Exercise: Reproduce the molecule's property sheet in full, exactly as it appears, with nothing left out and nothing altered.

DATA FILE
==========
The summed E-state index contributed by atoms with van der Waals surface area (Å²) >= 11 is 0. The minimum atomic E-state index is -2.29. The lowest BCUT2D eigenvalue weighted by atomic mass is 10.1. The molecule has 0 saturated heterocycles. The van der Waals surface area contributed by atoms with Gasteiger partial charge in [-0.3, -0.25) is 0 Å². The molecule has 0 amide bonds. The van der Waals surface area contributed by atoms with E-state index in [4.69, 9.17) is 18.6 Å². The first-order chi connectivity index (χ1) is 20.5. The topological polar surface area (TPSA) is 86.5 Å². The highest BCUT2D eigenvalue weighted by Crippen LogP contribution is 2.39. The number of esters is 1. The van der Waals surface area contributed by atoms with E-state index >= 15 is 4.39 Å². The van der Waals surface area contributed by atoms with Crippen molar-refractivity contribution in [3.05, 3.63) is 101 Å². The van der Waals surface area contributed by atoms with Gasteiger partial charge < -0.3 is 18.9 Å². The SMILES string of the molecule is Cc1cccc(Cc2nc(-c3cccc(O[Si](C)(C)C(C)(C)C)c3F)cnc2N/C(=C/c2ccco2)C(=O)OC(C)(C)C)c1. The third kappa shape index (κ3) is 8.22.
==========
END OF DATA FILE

The summed E-state index contributed by atoms with van der Waals surface area (Å²) >= 11 is 0. The minimum atomic E-state index is -2.29. The lowest BCUT2D eigenvalue weighted by atomic mass is 10.1. The molecule has 0 saturated heterocycles. The van der Waals surface area contributed by atoms with Gasteiger partial charge in [-0.3, -0.25) is 0 Å². The molecule has 0 amide bonds. The van der Waals surface area contributed by atoms with E-state index in [4.69, 9.17) is 18.6 Å². The first-order chi connectivity index (χ1) is 20.5. The topological polar surface area (TPSA) is 86.5 Å². The highest BCUT2D eigenvalue weighted by Crippen LogP contribution is 2.39. The number of esters is 1. The van der Waals surface area contributed by atoms with E-state index >= 15 is 4.39 Å². The van der Waals surface area contributed by atoms with Crippen molar-refractivity contribution in [3.05, 3.63) is 101 Å². The van der Waals surface area contributed by atoms with Gasteiger partial charge < -0.3 is 18.9 Å². The SMILES string of the molecule is Cc1cccc(Cc2nc(-c3cccc(O[Si](C)(C)C(C)(C)C)c3F)cnc2N/C(=C/c2ccco2)C(=O)OC(C)(C)C)c1. The third kappa shape index (κ3) is 8.22.